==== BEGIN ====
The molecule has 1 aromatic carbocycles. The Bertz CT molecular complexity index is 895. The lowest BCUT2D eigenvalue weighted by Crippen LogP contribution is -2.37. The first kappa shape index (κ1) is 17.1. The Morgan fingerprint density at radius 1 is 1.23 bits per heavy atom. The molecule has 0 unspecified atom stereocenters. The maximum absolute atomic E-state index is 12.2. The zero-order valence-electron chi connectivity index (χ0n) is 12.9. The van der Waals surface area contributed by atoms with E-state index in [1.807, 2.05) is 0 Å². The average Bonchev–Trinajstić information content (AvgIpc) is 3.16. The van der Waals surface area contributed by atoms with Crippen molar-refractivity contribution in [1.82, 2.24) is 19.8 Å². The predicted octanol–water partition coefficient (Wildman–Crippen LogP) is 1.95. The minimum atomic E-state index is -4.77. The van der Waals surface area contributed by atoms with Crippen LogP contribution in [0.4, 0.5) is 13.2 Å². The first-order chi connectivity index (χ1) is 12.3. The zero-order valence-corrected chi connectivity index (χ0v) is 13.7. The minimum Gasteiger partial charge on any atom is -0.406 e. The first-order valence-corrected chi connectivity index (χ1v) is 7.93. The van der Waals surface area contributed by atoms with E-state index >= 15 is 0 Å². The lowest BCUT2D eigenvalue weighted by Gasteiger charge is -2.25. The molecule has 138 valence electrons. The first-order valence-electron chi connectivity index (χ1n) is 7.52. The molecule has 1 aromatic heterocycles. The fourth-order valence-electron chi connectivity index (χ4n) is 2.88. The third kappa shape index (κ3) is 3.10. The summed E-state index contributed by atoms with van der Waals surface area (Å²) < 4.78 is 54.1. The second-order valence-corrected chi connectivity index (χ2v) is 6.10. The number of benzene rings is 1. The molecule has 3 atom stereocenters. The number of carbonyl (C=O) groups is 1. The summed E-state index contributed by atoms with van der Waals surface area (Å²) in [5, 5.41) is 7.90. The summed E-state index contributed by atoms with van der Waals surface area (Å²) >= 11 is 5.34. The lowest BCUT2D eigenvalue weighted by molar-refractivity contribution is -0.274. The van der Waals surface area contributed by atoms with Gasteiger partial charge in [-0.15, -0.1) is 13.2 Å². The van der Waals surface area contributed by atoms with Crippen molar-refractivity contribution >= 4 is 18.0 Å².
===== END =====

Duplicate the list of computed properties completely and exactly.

The molecule has 1 aromatic carbocycles. The Bertz CT molecular complexity index is 895. The lowest BCUT2D eigenvalue weighted by Crippen LogP contribution is -2.37. The first kappa shape index (κ1) is 17.1. The Morgan fingerprint density at radius 1 is 1.23 bits per heavy atom. The molecule has 0 unspecified atom stereocenters. The maximum absolute atomic E-state index is 12.2. The zero-order valence-electron chi connectivity index (χ0n) is 12.9. The van der Waals surface area contributed by atoms with E-state index in [1.807, 2.05) is 0 Å². The average Bonchev–Trinajstić information content (AvgIpc) is 3.16. The van der Waals surface area contributed by atoms with Crippen molar-refractivity contribution in [1.82, 2.24) is 19.8 Å². The predicted octanol–water partition coefficient (Wildman–Crippen LogP) is 1.95. The minimum atomic E-state index is -4.77. The van der Waals surface area contributed by atoms with Crippen LogP contribution in [0.4, 0.5) is 13.2 Å². The first-order chi connectivity index (χ1) is 12.3. The zero-order valence-corrected chi connectivity index (χ0v) is 13.7. The minimum Gasteiger partial charge on any atom is -0.406 e. The first-order valence-corrected chi connectivity index (χ1v) is 7.93. The van der Waals surface area contributed by atoms with E-state index >= 15 is 0 Å². The lowest BCUT2D eigenvalue weighted by Gasteiger charge is -2.25. The molecule has 138 valence electrons. The first-order valence-electron chi connectivity index (χ1n) is 7.52. The molecule has 1 aromatic heterocycles. The fourth-order valence-electron chi connectivity index (χ4n) is 2.88. The third kappa shape index (κ3) is 3.10. The summed E-state index contributed by atoms with van der Waals surface area (Å²) < 4.78 is 54.1. The second-order valence-corrected chi connectivity index (χ2v) is 6.10. The number of benzene rings is 1. The molecule has 3 atom stereocenters. The number of carbonyl (C=O) groups is 1. The summed E-state index contributed by atoms with van der Waals surface area (Å²) in [5, 5.41) is 7.90. The summed E-state index contributed by atoms with van der Waals surface area (Å²) >= 11 is 5.34. The lowest BCUT2D eigenvalue weighted by molar-refractivity contribution is -0.274. The van der Waals surface area contributed by atoms with Gasteiger partial charge in [-0.15, -0.1) is 13.2 Å². The van der Waals surface area contributed by atoms with Crippen molar-refractivity contribution >= 4 is 18.0 Å².